How Societies Are Born: Governance in West Central Africa before 1600

How Societies Are Born: Governance in West Central Africa before 1600

Jan Vansina

Language: English

Pages: 356


Format: PDF / Kindle (mobi) / ePub

Like stars, societies are born, and this story deals with such a birth. It asks a
fundamental and compelling question: How did societies first coalesce from the small foraging
communities that had roamed in West Central Africa for many thousands of

Jan Vansina continues a career-long effort to reconstruct the history
of African societies before European contact in How Societies Are Born. In
this complement to his previous study Paths in the Rainforests, Vansina
employs a provocative combination of archaeology and historical linguistics to turn his
scholarly focus to governance, studying the creation of relatively large societies extending
beyond the foraging groups that characterized west central Africa from the beginning of human
habitation to around 500 BCE, and the institutions that bridged their constituent local
communities and made large-scale cooperation possible.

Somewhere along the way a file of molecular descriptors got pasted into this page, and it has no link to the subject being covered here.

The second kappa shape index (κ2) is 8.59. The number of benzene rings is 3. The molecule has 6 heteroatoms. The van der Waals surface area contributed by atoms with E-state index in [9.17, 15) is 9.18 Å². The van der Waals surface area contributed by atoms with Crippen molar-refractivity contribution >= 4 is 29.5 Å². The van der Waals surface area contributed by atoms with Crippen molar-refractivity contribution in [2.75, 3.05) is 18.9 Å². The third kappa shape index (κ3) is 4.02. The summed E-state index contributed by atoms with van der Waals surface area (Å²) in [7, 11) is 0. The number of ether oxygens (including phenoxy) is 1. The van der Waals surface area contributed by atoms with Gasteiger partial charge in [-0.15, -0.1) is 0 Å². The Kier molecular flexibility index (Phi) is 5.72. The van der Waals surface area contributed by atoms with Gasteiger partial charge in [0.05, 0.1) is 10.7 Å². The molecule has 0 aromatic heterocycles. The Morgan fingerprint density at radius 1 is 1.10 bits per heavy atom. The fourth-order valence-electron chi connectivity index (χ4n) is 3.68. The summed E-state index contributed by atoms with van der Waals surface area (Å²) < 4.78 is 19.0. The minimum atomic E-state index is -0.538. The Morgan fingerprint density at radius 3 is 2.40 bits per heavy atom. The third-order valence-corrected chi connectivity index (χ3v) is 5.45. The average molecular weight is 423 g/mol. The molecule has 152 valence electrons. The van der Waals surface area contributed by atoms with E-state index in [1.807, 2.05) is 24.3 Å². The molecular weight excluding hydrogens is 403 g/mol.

The increasing reliance
on cereal crops, iron tools, large herds of cattle, and overarching institutions such as
corporate matrilineages and dispersed matriclans lead up to the developments treated in the
second part of the book. From about 900 BCE until European contact, different societies chose
different developmental paths. Interestingly, these proceeded well beyond environmental
constraints and were characterized by "major differences in the subjects which enthralled
people," whether these were cattle, initiations and social position, or "the splendors
of sacralized leaders and the possibilities of participating in them."

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